Interview by Ian Morales.
There is not much that can be written about Dredg that hasn’t been written before. The Sacramento based alternative rock band have built a rabid cult following over the course of their eighteen year career. Even more remarkable, the foursome have managed to keep their original line-up together where many of their counterparts who came up with them in the early ’90s have switched members like girlfriends. The best part for fans old and new, is that Dredge still sound like “Dredg” after all these years even while taking different directions musically with each album they’ve released.
On May 3, Dredge released their fifth studio album, Chuckles and Mr. Squeezy. As a longtime fan, I can honestly say it is not my personal favorite Dredge album. 2002’s El Cielo changed my world back when I was younger, but had Chuckles and Mr. Squeezy been released when I was in my early twenties, I think I’d be writing something different. Perhaps Dredg and I weren’t ready for the mature sound of Chuckles and Mr. Squeezy. With an album title like that, I can understand why one wouldn’t think the album is their best written album to date, but lyrically it is.
Dredge is currently on the road with The Dear Hunter to support the release of Chuckles and Mr. Squeezy. Before one of their big show’s at Emo’s in Austin, Texas, I spoke with vocalist Gavin Hayes. Hayes and I talked about the new album, working with producer Dan the Automater, the iconic mask that the album cover model is wearing and about staying together after all these years.
How much fun (or not) is to be back on the road again, and with The Dear Hunter of all bands?
Hayes: It’s fun. I wasn’t familiar with the band (The Dear Hunter) before they submitted for the tour. They are a great band. With Balance and Composure and The Trophy Fire, it is a pretty well rounded package. Playing this new record in a live format…I think it is going over pretty well. It’s cool to for people to hear these songs live. No complaints really.
I know that two shows were postponed recently due to you having issues losing your voice. How is your voice holding up now?
Hayes: It’s doing well. The past three or four shows it has been pretty solid actually. It took a while but it started getting better progressively at every show. I think I’m back to normal now.
Tell me about the making of Chuckles & Mr Squeezy. The first thing that myself and other people or fans noticed about this album was the album cover. Give us a brief explanation of what we’re seeing on the cover and how it came to be.
Hayes: We knew that we wanted to brand the record with a mask. Our bass player, Drew (Roulette ), designed them and constructed them. Then Drew’s brother, Beau (Roulette), who is a photographer that does a lot of work for Hurley and some other companies worked on it together. It took maybe three or four different shoots before we finally agreed on that one. We were just looking to do something a little darker and something different because we felt this record was different for us.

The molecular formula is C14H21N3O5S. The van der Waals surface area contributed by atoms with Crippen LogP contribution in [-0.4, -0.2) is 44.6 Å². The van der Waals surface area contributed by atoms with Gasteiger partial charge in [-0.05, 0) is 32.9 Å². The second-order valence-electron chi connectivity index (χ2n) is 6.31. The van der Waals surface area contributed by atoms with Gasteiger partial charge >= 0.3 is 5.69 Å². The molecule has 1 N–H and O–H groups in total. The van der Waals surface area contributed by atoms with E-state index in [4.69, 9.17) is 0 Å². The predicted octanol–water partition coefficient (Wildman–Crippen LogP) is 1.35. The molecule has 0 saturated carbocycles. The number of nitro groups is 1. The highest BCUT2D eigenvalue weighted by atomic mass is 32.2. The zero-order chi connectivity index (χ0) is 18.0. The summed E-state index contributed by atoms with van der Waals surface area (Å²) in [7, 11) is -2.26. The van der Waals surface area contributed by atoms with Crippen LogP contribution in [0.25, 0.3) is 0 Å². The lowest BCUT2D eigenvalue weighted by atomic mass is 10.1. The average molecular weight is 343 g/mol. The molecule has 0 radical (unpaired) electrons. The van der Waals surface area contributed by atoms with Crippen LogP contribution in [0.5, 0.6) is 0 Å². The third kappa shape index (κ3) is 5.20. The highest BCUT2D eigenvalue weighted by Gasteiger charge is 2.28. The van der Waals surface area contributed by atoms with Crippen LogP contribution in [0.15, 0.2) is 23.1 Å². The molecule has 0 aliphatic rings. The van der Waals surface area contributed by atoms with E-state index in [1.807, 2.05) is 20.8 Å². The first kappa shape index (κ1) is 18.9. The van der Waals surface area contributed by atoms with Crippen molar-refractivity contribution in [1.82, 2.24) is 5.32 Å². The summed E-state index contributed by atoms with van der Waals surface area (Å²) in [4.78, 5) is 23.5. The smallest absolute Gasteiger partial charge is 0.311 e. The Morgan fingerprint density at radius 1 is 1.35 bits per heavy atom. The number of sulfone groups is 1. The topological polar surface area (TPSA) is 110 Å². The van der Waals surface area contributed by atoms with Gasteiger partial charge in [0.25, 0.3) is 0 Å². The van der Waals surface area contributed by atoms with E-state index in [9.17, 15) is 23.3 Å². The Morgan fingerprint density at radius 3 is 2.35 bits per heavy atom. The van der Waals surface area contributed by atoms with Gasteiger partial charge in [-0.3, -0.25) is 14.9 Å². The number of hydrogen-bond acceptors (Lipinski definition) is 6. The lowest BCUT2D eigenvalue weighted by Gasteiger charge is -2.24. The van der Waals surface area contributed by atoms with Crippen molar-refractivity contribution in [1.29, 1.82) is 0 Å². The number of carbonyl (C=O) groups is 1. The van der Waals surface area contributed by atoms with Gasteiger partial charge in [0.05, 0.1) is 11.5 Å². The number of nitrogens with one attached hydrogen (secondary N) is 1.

Are people showing up in the masks from the cover and instructional video you guys made?
Hayes: Not so much at our shows but online there has been a lot of people sending us photos of the masks they made. I think it’s cool. We’ve done a few contests. I just think it gets people to be creative and put different twists on it even though it is based on a mask we made. There was a guy in St. Louis who had a very professional mask. It was leather, padded and just really nice. I think it is pretty iconic.
How long has this album been in the works, really? I follow you guys on Twitter and you first announced it back in June of last year that you were recording, but I know from multiple interviews and experience that albums are often in the works long before these sorts of announcements.
Hayes: There were a couple of songs on there that were written a long time ago, “The Ornament” and “Where I’ll End Up” are really old songs that were never really in a good place stylistically. This album’s direction suited those songs a little better. Those sings aside, this whole album was really written and recorded in about eight months. It was the fastest record we have written since Leitmotif.
And how was the experience of writing and recording different from any of your previous albums?
Hayes: Dan (the Animator) has his own studio at his house. We really only spent like two days in a studio-studio away from Dan’s house. We did one day in San Francisco and one day in L.A. to lay down some drums, bass and guitar. All the vocals were done at Dan’s house. We wrote it quickly and recorded it quickly because we just felt we needed to get back out on the road sooner than later. We took a long time on our last record. Things move a lot quicker these days. We were kind if used to taking there to four years on records and being overly meticulous on things. Dan was super prepared as well, so that made things a lot easier.